Play to Win

The game of fantasy football can be played by anyone: fantasy experts, football enthusiasts, and even those with little-to-no interest in sports.  No matter who you are, you can play and you can win.  Sometimes, it’s just a matter of luck.  In fact, there is almost always an element of luck involved; stuff happens on the real field of play that no one expects.  But you can increase your odds of winning under any circumstance and in any style of fantasy football by following one simple formula: Play to Win.

Now that may sound like a no-brainer, but that phrase is much more nuanced than it may appear to be at first glance.  To improve your chances of winning in fantasy football, you must first understand the type of fantasy game you’re playing, and then grasp the rules and settings of your particular league or contest.  Without this knowledge, you can roster the best players in the NFL and still finish last.  But once you know what you’re dealing with – what it takes to win in your league or contest – your goal is to tailor your fantasy decisions to that end, no matter how unconventional some of those decisions may seem.

Understanding the type of fantasy game you’re in comes first because this is where you will find the biggest divergence in how you Play to Win.  If you are playing in a season-long league (the traditional form of fantasy football), you will find yourself competing each week against someone else in the league using a core group of players you drafted before the season began.  In this case, your goal is not to score more points than everyone else in the league.  Instead, it is to score more points than your opponent on any given week.  That means there is no need to get outlandish in the way you set up your roster each week.  You will simply start your superstars each and every week.  And you will choose which less-talented players to fill the other voids on your roster based on their real-life match-ups.  Plain and simple.  No need to pick up a nobody and start him hoping he might have a breakout game.  Slow and steady is the rule of thumb in league play.

When it comes to daily fantasy play (DFS), however, your approach should be very different.  In this type of fantasy play, you are typically trying to out score hundreds, if not hundreds of thousands, of other competitors with every player out there available to everyone.  And money is at stake, both in terms of entrance fees and prizes, so the competition is usually somewhat knowledgable and current about real football.  This means you might not beat the competition if you have Tom Brady and Ezekiel Elliott in your lineup and they score big that week.  So what?  If everyone else saw that coming too, you are just keeping up with the crowd.  If you want to win in DFS, you usually need to roster a few players that your competitors are not likely to use in their lineups.  That takes some extra thinking each week, and it means taking a risk on players.  You may end up dead last in your contest as a result of it, but it’s also what gives you the best chance of winning big in DFS.  So as you can see, the style of fantasy football you play really matters in how you approach the game.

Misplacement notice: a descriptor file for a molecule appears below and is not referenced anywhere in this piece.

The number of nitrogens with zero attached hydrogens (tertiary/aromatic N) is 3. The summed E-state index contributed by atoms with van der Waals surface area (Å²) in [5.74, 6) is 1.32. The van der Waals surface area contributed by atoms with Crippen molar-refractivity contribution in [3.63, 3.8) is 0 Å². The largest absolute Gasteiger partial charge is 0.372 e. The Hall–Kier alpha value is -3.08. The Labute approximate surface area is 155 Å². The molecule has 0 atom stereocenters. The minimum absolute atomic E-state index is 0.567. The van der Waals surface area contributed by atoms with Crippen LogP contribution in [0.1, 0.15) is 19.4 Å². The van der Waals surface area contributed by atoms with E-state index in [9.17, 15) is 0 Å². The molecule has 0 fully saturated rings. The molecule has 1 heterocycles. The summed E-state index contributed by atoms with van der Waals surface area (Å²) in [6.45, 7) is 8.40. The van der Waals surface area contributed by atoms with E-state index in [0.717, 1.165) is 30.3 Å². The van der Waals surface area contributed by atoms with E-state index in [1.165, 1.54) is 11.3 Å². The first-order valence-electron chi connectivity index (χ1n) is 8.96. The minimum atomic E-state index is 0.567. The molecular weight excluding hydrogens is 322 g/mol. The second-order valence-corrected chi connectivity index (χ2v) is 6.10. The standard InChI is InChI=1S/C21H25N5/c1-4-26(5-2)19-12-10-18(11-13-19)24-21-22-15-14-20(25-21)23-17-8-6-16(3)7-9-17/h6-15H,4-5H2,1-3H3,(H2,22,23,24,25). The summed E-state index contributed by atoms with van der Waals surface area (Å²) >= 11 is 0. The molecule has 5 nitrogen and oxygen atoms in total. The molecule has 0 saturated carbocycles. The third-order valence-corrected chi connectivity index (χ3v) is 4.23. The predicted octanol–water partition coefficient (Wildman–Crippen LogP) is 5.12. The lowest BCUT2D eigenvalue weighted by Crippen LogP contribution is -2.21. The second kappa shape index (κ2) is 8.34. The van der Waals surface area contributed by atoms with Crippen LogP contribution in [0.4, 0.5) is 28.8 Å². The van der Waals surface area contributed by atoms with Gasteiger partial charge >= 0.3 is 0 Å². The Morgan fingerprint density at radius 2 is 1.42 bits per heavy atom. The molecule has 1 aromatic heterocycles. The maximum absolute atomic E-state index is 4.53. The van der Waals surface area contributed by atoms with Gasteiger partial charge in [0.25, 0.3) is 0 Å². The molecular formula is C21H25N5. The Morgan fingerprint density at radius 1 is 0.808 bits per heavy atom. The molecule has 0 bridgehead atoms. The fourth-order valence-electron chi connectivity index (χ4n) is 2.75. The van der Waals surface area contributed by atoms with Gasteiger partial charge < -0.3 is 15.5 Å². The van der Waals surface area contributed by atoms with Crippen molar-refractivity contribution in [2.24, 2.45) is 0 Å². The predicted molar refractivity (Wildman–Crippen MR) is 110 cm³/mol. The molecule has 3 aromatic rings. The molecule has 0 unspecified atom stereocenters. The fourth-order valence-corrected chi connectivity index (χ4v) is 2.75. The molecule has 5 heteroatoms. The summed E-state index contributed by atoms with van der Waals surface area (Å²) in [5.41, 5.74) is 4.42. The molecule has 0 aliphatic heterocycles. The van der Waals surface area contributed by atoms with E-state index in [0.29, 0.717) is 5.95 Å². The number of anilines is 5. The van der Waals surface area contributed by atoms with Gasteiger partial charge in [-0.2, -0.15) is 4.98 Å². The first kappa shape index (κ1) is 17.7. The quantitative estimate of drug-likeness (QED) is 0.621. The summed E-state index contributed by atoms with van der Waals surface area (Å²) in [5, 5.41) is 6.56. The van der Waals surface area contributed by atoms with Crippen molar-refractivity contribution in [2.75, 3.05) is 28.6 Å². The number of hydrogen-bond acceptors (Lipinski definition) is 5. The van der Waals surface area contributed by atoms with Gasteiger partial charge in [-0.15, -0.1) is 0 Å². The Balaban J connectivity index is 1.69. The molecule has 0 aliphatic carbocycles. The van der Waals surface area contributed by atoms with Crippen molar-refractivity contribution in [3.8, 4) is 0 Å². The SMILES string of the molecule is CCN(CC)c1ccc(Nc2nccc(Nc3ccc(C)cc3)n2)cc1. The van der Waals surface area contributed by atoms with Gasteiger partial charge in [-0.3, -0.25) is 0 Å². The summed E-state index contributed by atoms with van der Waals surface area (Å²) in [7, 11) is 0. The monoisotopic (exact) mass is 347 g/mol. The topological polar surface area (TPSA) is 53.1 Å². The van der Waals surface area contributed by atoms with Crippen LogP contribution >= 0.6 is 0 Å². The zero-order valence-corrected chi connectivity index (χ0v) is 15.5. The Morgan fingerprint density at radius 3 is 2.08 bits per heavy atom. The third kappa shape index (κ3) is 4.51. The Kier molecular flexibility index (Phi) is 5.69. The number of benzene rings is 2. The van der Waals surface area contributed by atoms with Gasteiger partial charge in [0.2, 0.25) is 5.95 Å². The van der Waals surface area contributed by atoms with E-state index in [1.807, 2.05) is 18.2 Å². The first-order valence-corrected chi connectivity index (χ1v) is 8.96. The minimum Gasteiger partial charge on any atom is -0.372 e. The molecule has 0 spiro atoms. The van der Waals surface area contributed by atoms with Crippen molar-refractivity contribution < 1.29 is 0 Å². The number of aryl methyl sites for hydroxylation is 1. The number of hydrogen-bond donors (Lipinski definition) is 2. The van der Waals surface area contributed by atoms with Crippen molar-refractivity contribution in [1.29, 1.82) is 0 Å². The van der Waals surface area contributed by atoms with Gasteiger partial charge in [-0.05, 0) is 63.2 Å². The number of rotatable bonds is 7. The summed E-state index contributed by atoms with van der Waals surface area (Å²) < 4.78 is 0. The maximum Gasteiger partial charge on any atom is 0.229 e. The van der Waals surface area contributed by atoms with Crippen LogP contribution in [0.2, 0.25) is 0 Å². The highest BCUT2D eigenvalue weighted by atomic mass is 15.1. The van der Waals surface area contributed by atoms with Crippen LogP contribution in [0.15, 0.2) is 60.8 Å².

Now let’s talk about rules and settings.  If you are going to Play to Win, understanding this aspect of the game is critical.  For instance, if your league awards one point per reception, then the value of pass-catching running backs increases.  You will want to target them in your draft.  But if no points are awarded for receptions, then the value of those running backs, not to mention the wide receivers in your league, decreases, and your approach to drafting and rostering them should be different.  Not too long ago, I was in a league that awarded a ton of points to defense/special teams (DST’s) for return yards, so-much-so that it became advantageous to own a DST that gave up plenty of touchdowns and field goals every week because of all the fantasy points they would score during the subsequent kickoff return.  So each week, I picked up and started the DST that was expected to play the worst defense that week.  It took the other owners over half the season to realize they should be taking this unconventional approach to DST’s, but by that time, I was well on my way to winning the league championship.  Play to Win.

As you can see, playing to win in fantasy football means tailoring your decision-making and risk-taking to the style and settings under which you are playing.  It doesn’t matter that it may not make sense to everyone else; it just has to make sense to you and the construct of your league/contest.  It’s called playing smart.  And when you do, you will find yourself gaining some degree of control over “luck” and winning more often than losing.  Play to Win.  It will serve you well in fantasy football, and in real life too.

Good “luck” this week everyone! 

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